After witnessing Alonso driving his Title-winning R25 around the Yas Marina Circuit, many F1 fans were stunned and noticed two huge differences between said car and the current generation: the magnificent, imponent sound that only V10 engines can generate (even Hamilton was left speechless by its wonderful roar) and the relative shortness of the R25 compared to modern Formula One cars. However, there is a third difference which most F1 fans did not (quite understandably) notice, namely the weight. Sure enough, in the span of 15 years, the minimum weight allowed for an F1 single seater has increased by 144 kilograms, passing from the 600kg limit (driver included) of the 1997-2007 period to the current 744kg. However, to make things more impressive than they already are, we should underline that those weight limitations are referred to an F1 car already filled with water, lubricant and cooling liquid (plus the pilot), the weight of the fuel is not included, meaning that a modern Formula One single seater, at full load, can approximately reach 854 kg, which is very impressive and, as we will see later on this article, a downside in many aspects.
A Historical Issue
This “weight gain” problem is nothing new to Formula One. To be fair, before 1961 F1 regulations did not establish weight limitations, which in turn where firstly introduced in that year. In the beginning, the limit was set at 450kg, but after only four years the bar was raised to 500kg, and it stayed like that from 1966 to 1972. After that, the limit was increased again to 575kg until 1980, only to be set even higher just one year later, 585 kg in 1981. Quite surprisingly, things went against the prevailing trend from 1982 to 1994, when the weight limit was repeatedly lower to 540kg from 1983 to 1986, 540kg for turbo engines and 500kg for naturally aspirated engines from 1986 to 1994. Then again, the trend went back on the trail in 1994 when the limit was decided to be 515kg until 1996. In this very period, it was also established to include the drivers’ weight in the cars’ weight. Therefore the reason why, up to this day, we see the pilots be weighted after every official session in the FIA garages with their helmets and race suit still on. As already stated, the limitation did not change in the 1997-2007 era, but from then on things escalated pretty quickly: 605kg in 2008 and 2009, 620kg in 2010, 640kg in 2011, 642kg in 2012 and 2013, 691kg in 2014 (the biggest jump, all due to the introduction of the Power Unit and its numerous components), 700kg in 2015, 728kg in 2017, 733kg in 2018 (introduction of the Halo system), 743kg in 2019 (because, otherwise, the pilots would have been forced to stay on even stricter diets that could have potentially led to a compromising loss in muscular mass) and finally 744kg in 2020. But considering the huge regulation revolution meant to happen in 2022, F1 cars will still increase their minimum weight, this time up to 768kg.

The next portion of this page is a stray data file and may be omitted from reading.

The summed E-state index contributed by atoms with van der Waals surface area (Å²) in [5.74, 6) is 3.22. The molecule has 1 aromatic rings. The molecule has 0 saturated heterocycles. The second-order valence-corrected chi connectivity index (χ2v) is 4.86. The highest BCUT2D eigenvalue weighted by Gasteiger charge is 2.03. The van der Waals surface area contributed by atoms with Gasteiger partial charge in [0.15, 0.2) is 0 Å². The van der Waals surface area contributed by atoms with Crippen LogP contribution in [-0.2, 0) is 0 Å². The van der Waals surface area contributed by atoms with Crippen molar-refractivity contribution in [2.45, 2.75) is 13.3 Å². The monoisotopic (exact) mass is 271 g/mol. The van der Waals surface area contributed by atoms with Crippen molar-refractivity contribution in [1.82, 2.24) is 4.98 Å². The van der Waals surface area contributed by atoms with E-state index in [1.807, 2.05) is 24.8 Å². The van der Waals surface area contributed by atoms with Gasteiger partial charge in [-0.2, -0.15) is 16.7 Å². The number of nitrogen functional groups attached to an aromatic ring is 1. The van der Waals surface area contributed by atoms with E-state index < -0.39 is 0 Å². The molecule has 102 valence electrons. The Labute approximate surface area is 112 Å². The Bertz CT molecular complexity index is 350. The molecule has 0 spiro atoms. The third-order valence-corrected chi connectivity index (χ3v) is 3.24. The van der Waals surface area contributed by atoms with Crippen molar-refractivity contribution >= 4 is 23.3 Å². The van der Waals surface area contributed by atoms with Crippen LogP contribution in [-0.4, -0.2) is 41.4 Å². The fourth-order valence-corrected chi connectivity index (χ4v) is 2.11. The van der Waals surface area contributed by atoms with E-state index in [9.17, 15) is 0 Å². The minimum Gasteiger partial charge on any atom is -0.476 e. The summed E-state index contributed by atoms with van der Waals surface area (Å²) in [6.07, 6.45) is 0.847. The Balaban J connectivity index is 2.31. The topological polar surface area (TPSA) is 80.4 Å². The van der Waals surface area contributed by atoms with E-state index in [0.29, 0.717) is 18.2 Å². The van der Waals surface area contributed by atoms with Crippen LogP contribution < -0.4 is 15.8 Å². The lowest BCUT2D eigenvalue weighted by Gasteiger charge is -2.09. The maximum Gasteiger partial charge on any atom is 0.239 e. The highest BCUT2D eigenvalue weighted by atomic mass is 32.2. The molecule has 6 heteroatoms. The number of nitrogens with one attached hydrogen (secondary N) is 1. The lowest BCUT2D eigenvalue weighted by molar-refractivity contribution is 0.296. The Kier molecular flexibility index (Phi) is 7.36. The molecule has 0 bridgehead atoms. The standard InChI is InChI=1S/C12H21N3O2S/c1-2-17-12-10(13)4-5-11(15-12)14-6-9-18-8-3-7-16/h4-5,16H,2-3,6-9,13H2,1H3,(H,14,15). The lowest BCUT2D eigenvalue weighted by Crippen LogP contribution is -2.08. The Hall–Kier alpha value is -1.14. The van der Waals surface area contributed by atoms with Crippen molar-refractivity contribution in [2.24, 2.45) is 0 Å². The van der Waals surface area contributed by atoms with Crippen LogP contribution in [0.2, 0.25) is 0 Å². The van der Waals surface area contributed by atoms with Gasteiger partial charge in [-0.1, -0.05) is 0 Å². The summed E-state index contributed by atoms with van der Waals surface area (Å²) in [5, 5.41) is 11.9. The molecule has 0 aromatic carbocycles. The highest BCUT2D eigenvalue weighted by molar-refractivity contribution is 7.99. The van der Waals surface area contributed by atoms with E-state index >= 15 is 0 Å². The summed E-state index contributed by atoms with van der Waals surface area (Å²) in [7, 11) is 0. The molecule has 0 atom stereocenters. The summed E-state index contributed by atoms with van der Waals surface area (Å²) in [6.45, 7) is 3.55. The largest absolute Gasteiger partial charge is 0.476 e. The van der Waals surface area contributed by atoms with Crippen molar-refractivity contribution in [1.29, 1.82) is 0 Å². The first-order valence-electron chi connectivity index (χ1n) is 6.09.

A Good Diet
As we have briefly mentioned before, a greater weight comes with a greater number of downsides. Precisely, escape routes are bound to be unavoidably augmented in width and length since a heavier car implies a greater kinetic energy and, although it should be dissipated by the force exerted by the carbonium brakes, circuit projectors must assume that a car will not always have perfectly functional brakes. However, larger escape routes mean that even less talented pilots can reach their limits without repercussions, therefore negatively affecting the spectacular nature of the races. Moreover, a greater weight coincides with a major inertia of the car both on the straights and in the corners. But while a powerful motor can compensate for the mass increase on the straight, it can do nothing for the less stability and velocity in the corners. Therefore, a greater aerodynamic load and grip-generating tyre must be implemented to compensate the lack of speed. Nevertheless, a higher aerodynamic efficiency generates in turn a reduction in the number of overtakes per race, which is detrimental to the show. Last but not least, the weight increase is against the very essence of race cars, which are meant to be high in power and low on mass. The great Colin Chapman once said ” Adding power makes you faster on the straights. Subtracting weight makes you faster everywhere”. But since the 80’, the ration weight/power has decreased from 0.7 to 0.5. Anyway, this issue is not always a bad thing, as heavier cars also implies that they are made of more sturdy and therefore safer, preventing many fatal accidents from happening.
The Burden Of The Future
By this point, it should be clear that continuing the actual trend would have negative consequences on Formula One in terms of spectacle and even drivability of the single seater. However the FIA seems to have not understood that concept, or maybe they are afraid of F1 fans’ reaction in case they decide to reduce the speed and the weight of F1 cars. However, they should master up the courage to implement such restriction, which will actually be beneficial for the show: less speed is not a problem as long as fans can enjoy race’ packed with action and overtakes. I mean, they have already added many unpopular rules over the course of their existence, so what is refraining them from implementing the only one which would make sense?
Posted By John Holmes